The following recently ran on www.greenbiz.com.
In Part I of this series, I focused on the business value of going green. This piece focuses on in-the-trenches advice for new sustainability directors at companies just getting started on implementing a sustainability strategy.
1. Look at the big picture and identify your company’s greatest impacts. Review your key business operations to understand the key environmental issues for your business and the opportunities and risks presented by these issues. Alex McIntosh, Director of Corporate Citizenship at Nestlé Waters, advises new directors to “think broadly about what sustainability means to your business, look beyond your four walls, up and down your full value chain.” Then,” he continues, “quantify your impacts [green house gas (GHG) emissions or life cycle assessment (LCA) or tons of waste] and prioritize the places where your impacts are the greatest. Pay lots of attention to how people inside the company are being rewarded or penalized for their performance in those areas.”
2. Land some quick wins — go for cost savings. To start, prioritize and focus on capturing the low-hanging fruit. Look for opportunities that will deliver results quickly, such as increasing efficiency and reducing waste. Scan your business and look for logical opportunities to save money and develop measurable metrics to track results.
3. Be authentic. If you are going to use sustainability as a product differentiator, be sure you have done all you can to be authentically green. This does not mean you have to be perfect. Consumers want honesty and transparency, not perfection. But with today’s social media tools, it only takes a moment on Twitter for someone to accuse you of greenwashing.
4. Develop internal partners. For directors getting started, begin to network throughout the company and create relationships with directors who oversee key functions, including product design, procurement, sales, supply chain, governmental affairs, social investment, analyst relations and employee engagement. Look for opportunities to gain their trust and educate them on the value sustainability offers the company, including product differentiation that can capture market share and drive top-line revenues.
5. Engage your stakeholders. McIntosh suggests meeting with as many people as you can outside of your company, “prioritizing to meet with the most influential and interested stakeholders first.”
“Stakeholder engagement is an important, essential element in good citizenship and good business strategy. You need to know what issues are most important to the people that are most relevant to your business,” suggests McIntosh.
Include your supply chain, customers, investors and employees in your outreach so you can understand what leadership looks like or what risks may be coming. What issues do they care about? What is important to them? How are they tackling their end of the equation? Answers to these questions can help inform your strategy and programs.
6. Engage employees. If you are short on resources to implement new programs, look to your employees. Bonnie Nixon, Director of Environmental Sustainability at Hewlett Packard, explained that the company engages employees on multiple levels, ranging from providing them energy kits to reduce their personal carbon footprint at home to offering incentives for biking to work to encouraging them to innovate more and find ways to imbed sustainability into product design, the supply chain and the sales process.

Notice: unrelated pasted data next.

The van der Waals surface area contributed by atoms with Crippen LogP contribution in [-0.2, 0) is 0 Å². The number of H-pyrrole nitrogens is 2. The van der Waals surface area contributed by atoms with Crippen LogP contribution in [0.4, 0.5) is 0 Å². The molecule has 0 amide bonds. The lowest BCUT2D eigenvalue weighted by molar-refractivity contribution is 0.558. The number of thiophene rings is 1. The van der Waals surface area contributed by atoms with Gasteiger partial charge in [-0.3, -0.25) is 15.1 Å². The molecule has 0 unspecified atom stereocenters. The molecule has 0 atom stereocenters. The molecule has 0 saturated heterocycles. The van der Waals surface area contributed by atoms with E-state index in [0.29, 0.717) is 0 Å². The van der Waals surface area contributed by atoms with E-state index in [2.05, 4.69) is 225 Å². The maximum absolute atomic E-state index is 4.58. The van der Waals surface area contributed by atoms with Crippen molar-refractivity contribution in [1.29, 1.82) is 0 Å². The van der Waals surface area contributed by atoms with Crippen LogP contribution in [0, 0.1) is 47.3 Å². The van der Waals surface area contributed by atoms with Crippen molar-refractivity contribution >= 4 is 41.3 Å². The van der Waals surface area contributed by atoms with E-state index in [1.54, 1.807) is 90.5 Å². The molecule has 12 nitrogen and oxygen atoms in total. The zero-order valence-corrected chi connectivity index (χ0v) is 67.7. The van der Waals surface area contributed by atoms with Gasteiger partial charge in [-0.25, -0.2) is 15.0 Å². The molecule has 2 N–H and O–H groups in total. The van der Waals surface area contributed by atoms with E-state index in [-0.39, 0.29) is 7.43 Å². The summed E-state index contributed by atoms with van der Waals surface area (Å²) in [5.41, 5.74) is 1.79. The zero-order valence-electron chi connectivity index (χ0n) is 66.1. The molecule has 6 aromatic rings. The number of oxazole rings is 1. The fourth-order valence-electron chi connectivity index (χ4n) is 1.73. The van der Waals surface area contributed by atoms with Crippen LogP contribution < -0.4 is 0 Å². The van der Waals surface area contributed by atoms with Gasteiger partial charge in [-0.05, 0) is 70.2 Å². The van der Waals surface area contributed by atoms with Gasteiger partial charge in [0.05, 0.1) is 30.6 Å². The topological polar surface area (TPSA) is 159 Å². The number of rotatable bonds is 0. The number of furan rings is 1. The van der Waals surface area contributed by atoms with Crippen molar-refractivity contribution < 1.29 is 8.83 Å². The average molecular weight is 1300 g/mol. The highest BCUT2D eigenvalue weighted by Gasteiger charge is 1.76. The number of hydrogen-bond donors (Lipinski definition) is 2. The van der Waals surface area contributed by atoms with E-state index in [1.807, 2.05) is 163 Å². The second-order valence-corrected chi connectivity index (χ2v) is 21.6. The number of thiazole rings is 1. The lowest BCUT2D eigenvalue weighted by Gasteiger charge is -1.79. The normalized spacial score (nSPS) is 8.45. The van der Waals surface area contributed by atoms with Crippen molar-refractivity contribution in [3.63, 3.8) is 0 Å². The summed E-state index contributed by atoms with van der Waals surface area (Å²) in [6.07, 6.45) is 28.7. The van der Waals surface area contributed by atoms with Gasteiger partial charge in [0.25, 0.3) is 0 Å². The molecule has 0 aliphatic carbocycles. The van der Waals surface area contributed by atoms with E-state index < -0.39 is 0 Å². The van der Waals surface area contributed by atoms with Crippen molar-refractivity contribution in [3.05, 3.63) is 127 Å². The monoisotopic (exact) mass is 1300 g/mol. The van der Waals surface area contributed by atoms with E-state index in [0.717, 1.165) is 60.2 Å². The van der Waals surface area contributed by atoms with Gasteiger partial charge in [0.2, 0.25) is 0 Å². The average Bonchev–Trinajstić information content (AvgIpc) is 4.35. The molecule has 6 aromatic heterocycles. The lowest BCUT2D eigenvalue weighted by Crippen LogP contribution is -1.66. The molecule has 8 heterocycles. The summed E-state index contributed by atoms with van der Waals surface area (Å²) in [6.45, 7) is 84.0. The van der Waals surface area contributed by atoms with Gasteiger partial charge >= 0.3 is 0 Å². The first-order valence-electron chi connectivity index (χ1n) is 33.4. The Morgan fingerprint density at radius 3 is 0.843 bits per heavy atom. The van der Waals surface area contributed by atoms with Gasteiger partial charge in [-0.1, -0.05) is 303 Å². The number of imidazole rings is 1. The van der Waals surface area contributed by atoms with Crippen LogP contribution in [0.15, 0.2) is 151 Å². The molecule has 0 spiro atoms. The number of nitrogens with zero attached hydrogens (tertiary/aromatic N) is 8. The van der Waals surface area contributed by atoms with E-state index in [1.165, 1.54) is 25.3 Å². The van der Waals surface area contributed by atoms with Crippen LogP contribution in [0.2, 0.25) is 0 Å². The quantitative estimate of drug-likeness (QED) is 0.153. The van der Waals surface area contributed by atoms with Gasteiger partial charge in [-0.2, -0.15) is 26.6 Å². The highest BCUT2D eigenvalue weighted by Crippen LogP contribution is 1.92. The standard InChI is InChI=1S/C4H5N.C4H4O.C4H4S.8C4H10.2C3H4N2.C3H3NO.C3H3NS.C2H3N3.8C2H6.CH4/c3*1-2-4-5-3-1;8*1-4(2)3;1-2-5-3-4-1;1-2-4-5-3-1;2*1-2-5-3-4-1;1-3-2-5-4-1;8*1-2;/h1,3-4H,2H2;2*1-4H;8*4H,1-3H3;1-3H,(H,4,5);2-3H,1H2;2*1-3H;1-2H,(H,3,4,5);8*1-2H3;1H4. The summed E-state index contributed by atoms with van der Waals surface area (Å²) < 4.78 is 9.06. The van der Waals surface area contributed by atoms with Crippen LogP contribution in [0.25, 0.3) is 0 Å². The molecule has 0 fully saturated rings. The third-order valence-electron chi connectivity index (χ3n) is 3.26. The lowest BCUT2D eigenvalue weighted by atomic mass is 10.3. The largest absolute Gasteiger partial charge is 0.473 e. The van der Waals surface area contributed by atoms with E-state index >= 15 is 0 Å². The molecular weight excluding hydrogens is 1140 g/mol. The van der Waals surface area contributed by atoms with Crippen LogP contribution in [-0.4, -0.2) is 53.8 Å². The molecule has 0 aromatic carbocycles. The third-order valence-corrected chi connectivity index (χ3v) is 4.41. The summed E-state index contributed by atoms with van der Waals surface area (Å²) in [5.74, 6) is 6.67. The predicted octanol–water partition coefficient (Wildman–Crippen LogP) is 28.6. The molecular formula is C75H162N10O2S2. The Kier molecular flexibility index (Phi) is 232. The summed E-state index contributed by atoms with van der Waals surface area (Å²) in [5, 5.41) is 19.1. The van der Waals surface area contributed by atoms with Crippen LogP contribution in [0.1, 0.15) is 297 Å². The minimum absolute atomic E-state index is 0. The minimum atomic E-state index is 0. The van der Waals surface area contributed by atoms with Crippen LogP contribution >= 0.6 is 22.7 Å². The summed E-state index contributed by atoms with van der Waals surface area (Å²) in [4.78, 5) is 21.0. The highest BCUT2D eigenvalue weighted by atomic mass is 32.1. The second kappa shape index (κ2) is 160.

7. Develop a communications strategy. A key component to a sustainability program is communicating both internally and externally about your efforts and results. Develop a strategy that details how you are going to communicate your efforts — both your successes and future areas for improvement.
8. Develop a long-term strategy. Going green does not happen overnight. Hunter Lovins, the president and founder of Natural Capitalism Solutions warns, “avoid the temptation to be green all at once. This is a years long process, like continuous improvement.”
Bonnie Nixon adds, “in addition to a short-term strategy, you need to develop a longer term plan that looks at potential trends and regulations out there and what your future customer segment is going to look like.”
Ultimately, you want to aim for an authentic strategy that is linked to your company’s mission, vision, brand and values that will deliver significant, quantifiable, bottom-line results.
Deborah Fleischer is the founder and president of Green Impact, providing strategic environmental consulting services to mid-sized companies and NGOs who want to launch a new green initiative or cross-sector collaboration, but lack the in-house capacity to get it up and running. She brings expertise in sustainability strategy, program development, stakeholder engagement and written communications.
Good post. In item #4 you mentioned engaging analyst relations (AR) as an internal partner. This is a great idea as analyst firms large (e.g., Gartner and Forrester) and small (e.g., Redmonk and Pike Research) have dedicated analysts covering green tech issues. AR is always in need of interesting new stories to tell the analysts, but rarely has the bandwidth to search out every potentially interesting activity within the company.
To be truly effective working with AR, folks concerned with sustainability should be willing to use the analysts as sources of information, not just someone to tell your story to. When analysts perceived they are being engaged they are more likely to take an active interest in the vendor.
Cheers, -carter j
Carter Lusher, Strategist
SageCircle, The Experts on the analyst ecosystem and AR best practices